Trends are SO embarrassing. Like when everyone went crazy for Chinese symbol tattoos in the late 90s or thought it was cool to pay £150,000 for a single Ed Hardy t-shirt in 2007.

At the time they seem like a great idea, but with the benefit of hindsight you look like an idiot (sometimes permanently). ‘The trend’ is a cruel mistress.

So, with a great deal of reluctance, I recently jumped on a bandwagon I discovered on the holy grail of trends – upcycling furniture with chalk paint.

Chalk paint furniture on Pinterest

I know. Everyone’s chalk painting the shit out of everything at the moment. Hear me out on this one though. 

Finding furniture you love, at a price you can afford, is practically impossible. When you’re on a budget there’s so much dull out there (I’m looking at you Argos and Homebase), and if it’s not dull, it certainly won’t withstand a house move or two before it buckles (yep you, Ikea).

So sturdy, cheap and beautiful vintage furniture in bright colours = irresistible. So I delved in.

Getting inspiration

After a particularly frenzied pinning session I felt inspired to brighten my hallway with something so yellow I couldn’t help but smile every time I passed it. Like all of these:

Yellow furniture on Pinterest

First thing’s first –  I needed to find an item to paint so I hit up Surrey Reuse Network, my local furniture recycling scheme which sells second-hand bits and pieces for proper cheaps. I found a solid wood table for £5. A FIVER! Almost every council runs one and they are truly amazing, but sssshhhhh – not many people know about them.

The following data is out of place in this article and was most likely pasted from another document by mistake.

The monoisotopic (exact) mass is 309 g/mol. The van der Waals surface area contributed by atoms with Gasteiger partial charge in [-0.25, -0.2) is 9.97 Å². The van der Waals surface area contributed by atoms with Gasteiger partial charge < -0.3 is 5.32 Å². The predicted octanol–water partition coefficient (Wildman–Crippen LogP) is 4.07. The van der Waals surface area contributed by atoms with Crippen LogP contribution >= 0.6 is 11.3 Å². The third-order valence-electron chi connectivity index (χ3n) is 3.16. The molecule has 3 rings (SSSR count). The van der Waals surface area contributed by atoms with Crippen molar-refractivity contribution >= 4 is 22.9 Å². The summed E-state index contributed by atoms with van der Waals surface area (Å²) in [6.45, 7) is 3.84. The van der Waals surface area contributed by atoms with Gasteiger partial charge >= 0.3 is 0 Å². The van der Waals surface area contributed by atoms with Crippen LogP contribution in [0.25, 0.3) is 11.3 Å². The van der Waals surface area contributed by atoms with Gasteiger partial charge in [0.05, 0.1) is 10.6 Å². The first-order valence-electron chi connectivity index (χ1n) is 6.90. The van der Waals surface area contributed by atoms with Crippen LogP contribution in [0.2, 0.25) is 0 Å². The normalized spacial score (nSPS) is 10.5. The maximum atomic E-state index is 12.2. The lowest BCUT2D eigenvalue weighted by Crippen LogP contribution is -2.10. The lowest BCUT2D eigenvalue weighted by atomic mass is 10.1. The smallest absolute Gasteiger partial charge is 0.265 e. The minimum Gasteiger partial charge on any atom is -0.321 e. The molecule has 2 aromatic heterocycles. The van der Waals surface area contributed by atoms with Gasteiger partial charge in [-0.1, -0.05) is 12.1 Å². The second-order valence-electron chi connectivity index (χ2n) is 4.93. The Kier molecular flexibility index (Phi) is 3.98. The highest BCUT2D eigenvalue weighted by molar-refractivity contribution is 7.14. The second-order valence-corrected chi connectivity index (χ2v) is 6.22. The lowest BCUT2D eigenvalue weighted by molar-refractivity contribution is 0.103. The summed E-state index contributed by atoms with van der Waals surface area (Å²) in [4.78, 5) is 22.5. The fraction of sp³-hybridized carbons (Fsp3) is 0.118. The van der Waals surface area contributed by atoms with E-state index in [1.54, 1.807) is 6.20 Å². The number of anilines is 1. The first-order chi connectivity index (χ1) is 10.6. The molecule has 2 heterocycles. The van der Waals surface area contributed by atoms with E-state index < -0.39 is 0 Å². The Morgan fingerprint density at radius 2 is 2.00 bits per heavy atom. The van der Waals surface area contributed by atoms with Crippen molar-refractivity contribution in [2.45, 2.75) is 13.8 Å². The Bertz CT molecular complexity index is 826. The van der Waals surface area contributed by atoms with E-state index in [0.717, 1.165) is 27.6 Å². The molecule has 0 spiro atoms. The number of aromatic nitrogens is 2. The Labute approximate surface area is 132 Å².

Annie Sloan = my new BFF

Now for the yellow. After a fair bit of research it became apparent Annie Sloan was the lady to know and her chalk paint beats all others for it’s ease of use and finish – so I hot-footed it to my local supplier and bought an English Yellow £6 tester pot and a tub of wax for £9.

English Yellow is just the kind of sunflower, sunny shade I was looking for – although to be fair I’d have happily painted the table in any of the Annie Sloan colours (besides those in the top right – bor-ing). As far as I’m concerned, the brighter and louder the better. 

Annie Sloan colours

And here’s how to chalk paint, darrrling.

Tools for the job

  • Brushes
    Preferably oval brushes (good for getting into the nooks and crannies) with natural bristles which are fairly long and flexible. I borrowed some brushes off a mate but Amazon sell them cheaper than most places. They sell everything cheaper than most places.
  • Any plate or bowl
  • Old clothes
  • A dust sheet or old duvet cover
  • A sock
  • Sunny weather (optional)

Chalk paint and brushes  

Application

Give your furniture a quick wash down to get any hidden grease or dirt off, leave to dry and you’re ready to roll.

You can literally just slap Annie Sloan paint on, repeat once or twice, wax – and you’re done. No sanding, priming or anything else that sounds ultra time-consuming and tedious (you have to do this with other brands).